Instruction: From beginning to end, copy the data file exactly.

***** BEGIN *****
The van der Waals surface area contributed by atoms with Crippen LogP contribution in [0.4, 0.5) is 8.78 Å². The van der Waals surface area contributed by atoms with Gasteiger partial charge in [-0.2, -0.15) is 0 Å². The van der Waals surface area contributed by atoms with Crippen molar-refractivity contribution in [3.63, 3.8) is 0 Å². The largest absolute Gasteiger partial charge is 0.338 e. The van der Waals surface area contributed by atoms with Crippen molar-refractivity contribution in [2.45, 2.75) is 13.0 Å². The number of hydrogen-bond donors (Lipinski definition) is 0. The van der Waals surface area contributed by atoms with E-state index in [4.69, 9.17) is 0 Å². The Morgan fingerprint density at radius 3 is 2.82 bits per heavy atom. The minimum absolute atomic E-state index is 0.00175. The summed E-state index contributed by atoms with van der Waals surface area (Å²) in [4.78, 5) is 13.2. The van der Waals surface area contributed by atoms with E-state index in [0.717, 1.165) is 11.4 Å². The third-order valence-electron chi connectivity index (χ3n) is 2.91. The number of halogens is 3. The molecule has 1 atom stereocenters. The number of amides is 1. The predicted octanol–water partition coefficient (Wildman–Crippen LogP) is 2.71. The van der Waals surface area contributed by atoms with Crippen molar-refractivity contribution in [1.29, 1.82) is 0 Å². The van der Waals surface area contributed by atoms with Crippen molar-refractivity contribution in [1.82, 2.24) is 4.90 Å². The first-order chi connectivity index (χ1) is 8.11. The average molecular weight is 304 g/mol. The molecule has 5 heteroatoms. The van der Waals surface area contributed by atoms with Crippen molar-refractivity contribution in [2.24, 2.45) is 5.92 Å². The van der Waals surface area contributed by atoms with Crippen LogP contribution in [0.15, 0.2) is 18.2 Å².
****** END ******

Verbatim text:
The van der Waals surface area contributed by atoms with Crippen LogP contribution in [0.4, 0.5) is 8.78 Å². The van der Waals surface area contributed by atoms with Gasteiger partial charge in [-0.2, -0.15) is 0 Å². The van der Waals surface area contributed by atoms with Crippen molar-refractivity contribution in [3.63, 3.8) is 0 Å². The largest absolute Gasteiger partial charge is 0.338 e. The van der Waals surface area contributed by atoms with Crippen molar-refractivity contribution in [2.45, 2.75) is 13.0 Å². The number of hydrogen-bond donors (Lipinski definition) is 0. The van der Waals surface area contributed by atoms with E-state index in [4.69, 9.17) is 0 Å². The Morgan fingerprint density at radius 3 is 2.82 bits per heavy atom. The minimum absolute atomic E-state index is 0.00175. The summed E-state index contributed by atoms with van der Waals surface area (Å²) in [4.78, 5) is 13.2. The van der Waals surface area contributed by atoms with E-state index in [0.717, 1.165) is 11.4 Å². The third-order valence-electron chi connectivity index (χ3n) is 2.91. The number of halogens is 3. The molecule has 1 atom stereocenters. The number of amides is 1. The predicted octanol–water partition coefficient (Wildman–Crippen LogP) is 2.71. The van der Waals surface area contributed by atoms with Crippen molar-refractivity contribution in [1.29, 1.82) is 0 Å². The van der Waals surface area contributed by atoms with Crippen molar-refractivity contribution in [1.82, 2.24) is 4.90 Å². The first-order chi connectivity index (χ1) is 8.11. The average molecular weight is 304 g/mol. The molecule has 5 heteroatoms. The van der Waals surface area contributed by atoms with Crippen molar-refractivity contribution in [2.24, 2.45) is 5.92 Å². The van der Waals surface area contributed by atoms with Crippen LogP contribution in [0.15, 0.2) is 18.2 Å².